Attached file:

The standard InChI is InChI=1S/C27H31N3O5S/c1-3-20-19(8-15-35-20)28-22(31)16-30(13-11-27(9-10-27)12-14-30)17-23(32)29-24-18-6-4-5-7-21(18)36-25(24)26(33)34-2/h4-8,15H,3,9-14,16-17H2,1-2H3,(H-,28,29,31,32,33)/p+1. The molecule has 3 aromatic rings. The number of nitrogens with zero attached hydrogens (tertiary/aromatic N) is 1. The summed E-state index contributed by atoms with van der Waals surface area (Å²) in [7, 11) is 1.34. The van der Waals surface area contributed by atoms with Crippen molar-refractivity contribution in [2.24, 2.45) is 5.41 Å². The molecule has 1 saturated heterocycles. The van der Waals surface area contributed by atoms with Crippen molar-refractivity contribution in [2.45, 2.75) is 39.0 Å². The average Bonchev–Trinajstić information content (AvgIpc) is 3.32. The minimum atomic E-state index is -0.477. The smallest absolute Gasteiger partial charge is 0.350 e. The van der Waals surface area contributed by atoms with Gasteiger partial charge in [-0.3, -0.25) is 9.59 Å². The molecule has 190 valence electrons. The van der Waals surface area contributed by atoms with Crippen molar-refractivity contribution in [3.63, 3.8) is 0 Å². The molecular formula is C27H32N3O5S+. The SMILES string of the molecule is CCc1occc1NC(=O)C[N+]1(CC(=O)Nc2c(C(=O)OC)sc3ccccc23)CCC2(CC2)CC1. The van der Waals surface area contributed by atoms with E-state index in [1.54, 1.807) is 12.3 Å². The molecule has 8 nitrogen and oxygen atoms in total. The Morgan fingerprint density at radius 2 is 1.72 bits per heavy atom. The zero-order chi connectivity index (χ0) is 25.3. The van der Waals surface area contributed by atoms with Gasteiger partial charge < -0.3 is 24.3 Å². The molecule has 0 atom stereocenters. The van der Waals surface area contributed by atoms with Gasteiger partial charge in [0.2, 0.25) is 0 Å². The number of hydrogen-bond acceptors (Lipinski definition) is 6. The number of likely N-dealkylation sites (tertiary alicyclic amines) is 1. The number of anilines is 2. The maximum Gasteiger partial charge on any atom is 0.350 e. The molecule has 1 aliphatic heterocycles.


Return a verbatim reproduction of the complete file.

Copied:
The standard InChI is InChI=1S/C27H31N3O5S/c1-3-20-19(8-15-35-20)28-22(31)16-30(13-11-27(9-10-27)12-14-30)17-23(32)29-24-18-6-4-5-7-21(18)36-25(24)26(33)34-2/h4-8,15H,3,9-14,16-17H2,1-2H3,(H-,28,29,31,32,33)/p+1. The molecule has 3 aromatic rings. The number of nitrogens with zero attached hydrogens (tertiary/aromatic N) is 1. The summed E-state index contributed by atoms with van der Waals surface area (Å²) in [7, 11) is 1.34. The van der Waals surface area contributed by atoms with Crippen molar-refractivity contribution in [2.24, 2.45) is 5.41 Å². The molecule has 1 saturated heterocycles. The van der Waals surface area contributed by atoms with Crippen molar-refractivity contribution in [2.45, 2.75) is 39.0 Å². The average Bonchev–Trinajstić information content (AvgIpc) is 3.32. The minimum atomic E-state index is -0.477. The smallest absolute Gasteiger partial charge is 0.350 e. The van der Waals surface area contributed by atoms with Gasteiger partial charge in [-0.3, -0.25) is 9.59 Å². The molecule has 190 valence electrons. The van der Waals surface area contributed by atoms with Crippen molar-refractivity contribution in [3.63, 3.8) is 0 Å². The molecular formula is C27H32N3O5S+. The SMILES string of the molecule is CCc1occc1NC(=O)C[N+]1(CC(=O)Nc2c(C(=O)OC)sc3ccccc23)CCC2(CC2)CC1. The van der Waals surface area contributed by atoms with E-state index in [1.54, 1.807) is 12.3 Å². The molecule has 8 nitrogen and oxygen atoms in total. The Morgan fingerprint density at radius 2 is 1.72 bits per heavy atom. The zero-order chi connectivity index (χ0) is 25.3. The van der Waals surface area contributed by atoms with Gasteiger partial charge < -0.3 is 24.3 Å². The molecule has 0 atom stereocenters. The van der Waals surface area contributed by atoms with Gasteiger partial charge in [0.2, 0.25) is 0 Å². The number of hydrogen-bond acceptors (Lipinski definition) is 6. The number of likely N-dealkylation sites (tertiary alicyclic amines) is 1. The number of anilines is 2. The maximum Gasteiger partial charge on any atom is 0.350 e. The molecule has 1 aliphatic heterocycles.